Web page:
OK, this comes up a lot. and i just want to ask.
people complain about marlon brando in this movie. i don’t get it.
it seems to me to be a perfecty succinct, and probably inevitable ending to the journey. what else should have happened?
people say the entire mood changed when he showed up. i didn’t get that at all. it’s a harrowing movie through the journey there, and a harrowing movie while they’re there. i really really don’t understand. the whole film was perfect, for me. and i loved brando’s performance
Well, the entire mood of the movie should change once Willard finishes his journey up river and enters Kurtz’s kingdom. He’s no longer in Vietnam, and he’s no longer in a civilization any of us have ever seen before. He’s in a new world, in which the New Man (Kurtz… eventually Willard himself) is worshiped as the one, true and almighty God.
I love Brando’s performance, and I love the character of Kurtz altogether. This isn’t merely a soldier who saw something about the world that he didn’t like, this a man who has transcended that which he once was. Kurtz is a man evolved, no longer connected to what we consider humanity, if the evolutionary track took a hard turn into blood-soaked violence.
And the ending itself is brilliant as well, with Kurtz excepting his own physical death, knowing that while he may die, his journey will continue through the body of Willard, who will then reach the next level once he becomes God, that of rejecting violence.
Yeah, the film is perfect, even the Redux version. There is nothing wrong with Brando, every moment he’s on screen is captivating and tense.
How do people feel about AFTER Kurtz dies, do you think it ends too abruptly?
I think it ends perfectly after he dies. And I don’t care what anyone says…I think that explosion in the beggining was Kurtz civilization being blown up. It just makes me like the movie better.
Killing that beast may have been excessive.
…and I’m not referring to Brando…
The ending of the film is just perfect the way it is.
-How do people feel about AFTER Kurtz dies, do you think it ends too abruptly?-
No, absolutely not. Hidden Behind the Screen is correct, something people frequently overlook because the way Coppola stages it is so hallucinogenic—the film literally opens with the ending—the napalming of Kurtz’s compound:
Coppola’s makes the obvious too by putting the Doors’ “The End” over the opening of the film too.
His mind is clear but his soul is mad. Once the crew crosses that last bridge it goes into the surreal. And at the center is Kurtz, Brando’s character. that whole ending sequence is just great filmaking as far as I’m concerned.
Anyone else prefer the 1979 version to the redux? The french scene just seemed completely unessecary, and kind of threw everything off actually.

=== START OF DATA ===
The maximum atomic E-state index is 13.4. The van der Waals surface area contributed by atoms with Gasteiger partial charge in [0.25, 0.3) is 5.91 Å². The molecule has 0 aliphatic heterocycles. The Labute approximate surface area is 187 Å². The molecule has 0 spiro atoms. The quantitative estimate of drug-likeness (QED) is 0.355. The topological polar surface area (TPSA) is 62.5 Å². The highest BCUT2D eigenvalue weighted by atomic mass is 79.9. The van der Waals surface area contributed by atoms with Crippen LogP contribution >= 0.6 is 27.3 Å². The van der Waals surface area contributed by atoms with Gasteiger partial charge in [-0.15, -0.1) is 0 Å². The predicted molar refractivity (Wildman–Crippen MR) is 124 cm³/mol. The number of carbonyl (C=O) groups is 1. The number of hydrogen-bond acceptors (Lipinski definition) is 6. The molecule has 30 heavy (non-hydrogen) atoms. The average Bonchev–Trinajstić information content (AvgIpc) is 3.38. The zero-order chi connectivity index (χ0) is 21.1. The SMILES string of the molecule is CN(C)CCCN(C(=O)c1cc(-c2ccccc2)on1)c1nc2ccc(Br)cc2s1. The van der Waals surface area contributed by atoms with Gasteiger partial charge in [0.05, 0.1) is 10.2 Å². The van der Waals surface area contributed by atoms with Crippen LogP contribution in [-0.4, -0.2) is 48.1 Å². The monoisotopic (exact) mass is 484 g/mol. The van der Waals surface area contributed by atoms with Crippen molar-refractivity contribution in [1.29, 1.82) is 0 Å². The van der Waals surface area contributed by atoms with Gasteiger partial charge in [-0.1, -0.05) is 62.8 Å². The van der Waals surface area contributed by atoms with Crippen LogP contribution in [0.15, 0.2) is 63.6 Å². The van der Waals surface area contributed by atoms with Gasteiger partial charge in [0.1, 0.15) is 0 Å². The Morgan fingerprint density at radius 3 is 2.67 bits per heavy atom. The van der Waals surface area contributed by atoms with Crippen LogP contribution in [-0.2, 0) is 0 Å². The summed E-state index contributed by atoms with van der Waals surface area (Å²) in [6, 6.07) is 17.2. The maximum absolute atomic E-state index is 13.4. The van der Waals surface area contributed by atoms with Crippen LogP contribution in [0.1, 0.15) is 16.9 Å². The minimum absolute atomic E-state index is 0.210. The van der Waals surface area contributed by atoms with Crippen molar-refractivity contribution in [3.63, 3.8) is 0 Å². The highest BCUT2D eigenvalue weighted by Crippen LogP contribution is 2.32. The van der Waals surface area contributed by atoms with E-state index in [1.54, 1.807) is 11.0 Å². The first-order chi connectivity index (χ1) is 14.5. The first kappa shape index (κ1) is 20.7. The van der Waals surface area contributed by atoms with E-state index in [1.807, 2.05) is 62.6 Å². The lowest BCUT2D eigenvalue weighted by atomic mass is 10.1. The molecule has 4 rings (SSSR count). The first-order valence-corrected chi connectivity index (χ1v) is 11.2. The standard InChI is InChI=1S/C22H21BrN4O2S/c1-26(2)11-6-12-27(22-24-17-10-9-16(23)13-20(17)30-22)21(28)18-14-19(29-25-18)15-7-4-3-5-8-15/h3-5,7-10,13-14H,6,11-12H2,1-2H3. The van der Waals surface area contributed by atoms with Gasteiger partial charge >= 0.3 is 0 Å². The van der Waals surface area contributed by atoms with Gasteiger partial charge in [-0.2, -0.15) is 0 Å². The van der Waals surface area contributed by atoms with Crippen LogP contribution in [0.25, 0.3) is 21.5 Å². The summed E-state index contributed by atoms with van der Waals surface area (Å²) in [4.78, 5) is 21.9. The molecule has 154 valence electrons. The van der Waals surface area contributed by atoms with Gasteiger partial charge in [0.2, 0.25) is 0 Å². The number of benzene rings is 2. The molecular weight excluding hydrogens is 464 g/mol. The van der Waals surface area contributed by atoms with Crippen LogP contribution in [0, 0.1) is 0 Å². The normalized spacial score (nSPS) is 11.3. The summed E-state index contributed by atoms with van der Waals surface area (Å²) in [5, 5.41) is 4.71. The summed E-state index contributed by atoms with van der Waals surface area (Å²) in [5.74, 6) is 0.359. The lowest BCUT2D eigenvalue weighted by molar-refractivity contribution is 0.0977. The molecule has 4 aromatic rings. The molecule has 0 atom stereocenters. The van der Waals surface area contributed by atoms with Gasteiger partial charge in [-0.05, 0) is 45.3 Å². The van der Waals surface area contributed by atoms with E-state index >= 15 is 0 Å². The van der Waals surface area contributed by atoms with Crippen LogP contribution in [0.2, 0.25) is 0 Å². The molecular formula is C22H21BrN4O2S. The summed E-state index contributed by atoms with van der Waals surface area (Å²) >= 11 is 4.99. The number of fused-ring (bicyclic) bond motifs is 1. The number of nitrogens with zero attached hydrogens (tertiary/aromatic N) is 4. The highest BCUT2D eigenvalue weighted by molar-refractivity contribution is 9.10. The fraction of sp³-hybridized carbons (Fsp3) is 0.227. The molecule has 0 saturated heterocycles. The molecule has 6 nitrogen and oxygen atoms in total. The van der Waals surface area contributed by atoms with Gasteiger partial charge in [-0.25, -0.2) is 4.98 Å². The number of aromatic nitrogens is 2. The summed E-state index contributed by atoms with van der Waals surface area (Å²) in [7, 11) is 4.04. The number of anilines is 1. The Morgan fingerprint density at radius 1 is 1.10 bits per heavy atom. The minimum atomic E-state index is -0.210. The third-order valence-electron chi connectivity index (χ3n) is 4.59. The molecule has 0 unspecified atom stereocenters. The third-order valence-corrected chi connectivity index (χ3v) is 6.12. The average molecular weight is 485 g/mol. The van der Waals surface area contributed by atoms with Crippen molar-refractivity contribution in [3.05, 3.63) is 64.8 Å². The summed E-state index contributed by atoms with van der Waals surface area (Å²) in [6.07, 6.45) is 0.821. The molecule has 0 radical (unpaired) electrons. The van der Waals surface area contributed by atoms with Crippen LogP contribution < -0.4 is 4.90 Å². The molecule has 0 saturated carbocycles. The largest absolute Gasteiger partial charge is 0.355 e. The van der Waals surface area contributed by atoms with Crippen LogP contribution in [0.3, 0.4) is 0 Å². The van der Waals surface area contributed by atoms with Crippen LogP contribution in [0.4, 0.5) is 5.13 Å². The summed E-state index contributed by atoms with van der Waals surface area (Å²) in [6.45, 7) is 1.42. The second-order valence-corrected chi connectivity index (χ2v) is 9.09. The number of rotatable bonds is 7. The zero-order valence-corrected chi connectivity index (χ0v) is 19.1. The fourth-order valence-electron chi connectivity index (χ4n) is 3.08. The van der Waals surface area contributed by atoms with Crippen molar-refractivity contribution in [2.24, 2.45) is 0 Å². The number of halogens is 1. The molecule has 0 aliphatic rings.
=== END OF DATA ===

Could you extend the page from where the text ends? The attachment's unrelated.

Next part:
Atleast for me…
Agree with Hidden.
Same reason, but also, there was nothing essential in the additional material.
-Anyone else prefer the 1979 version to the redux?-
I quite like the conclusion to the movie, and I just recently showed some students the Kurtz monologue in and out of the shadows as an example of how we could creatively edit single lines of performance into a continuous speech. Great, wild end result, in my opinion, with an appropriately more unhinged edge to its tone than the audience has been prepared for by anything that’s come before.
The end is the apocolypse of 2012 and it is now!
“Anyone else prefer the 1979 version to the redux?”
Me too. The French scene completely took me out of the film; an unnecessary sidenote.
The original version is far better. The pacing is perfect. The french scene has its own merits (the discussion about Vietnam’s past as Indochine, the french colony is relevant), but it appears a bit out of context and unnecessarily slows down the film. By the way, the ending is excellent. The whole bizarrely fascinating journey that Willard goes through finds a perfect demise in Kurtz’s sacrificial death.
I disagree. While the French scene does slow down the action, the lull is a significant one; I think the interaction between Willard and Roxanne in the sequence where they smoke opium and she talks about her dead husband is nuanced and perfectly developed. I prefer Redux.
The French scene is great—there’s some really great dialogue in there, intelligent commentary about America’s role in empire building and how the French get the soggy end of the baguette. The only detail I would change is the slaughtering of the bovine at the end—it only detracted from an otherwise brilliant film and was totally unnecessary (I don’t call “unnecessary” often in films, but this was).
I agree, Mark.
-was totally unnecessary-
So was the Vietnam war and the bombing of Cambodia. But people get upset about the water buffalo. At least the Ifugao could eat the water buffalo.
The plantation scene is just too didactic for me.
There is more nudity in the Redux, and that hilarious scene where Willard steals Kilgore’s surfboard.
The french sequence looks like “Emmanuell goes to Saigon”
The redux is, as garreth said, much more nudity upped, I believe there is very little sex in the original. Regarding the ending, I loved it, thought it was the perfect way to end this perfect film. When I skip through and watch three or four scenes, beginning, middle and end I realise how much this film goes through and how much effort it must have been tom make this. My favourite act of the film was the very long second act on the river, although the first (Kilgore) and third (Kurtz’s compound) are stunning too.
It was a fitting end to an apocalyptic but somewhat empty journey. The monologue takes the mask off the film – which has no message except that this is film is the war itself. When the lights turn off, you realise it was a brilliantly put together film in terms of technique but it stands on weak legs. That said, it’s one of my favorites.
stands on weak legs? I don’t think so.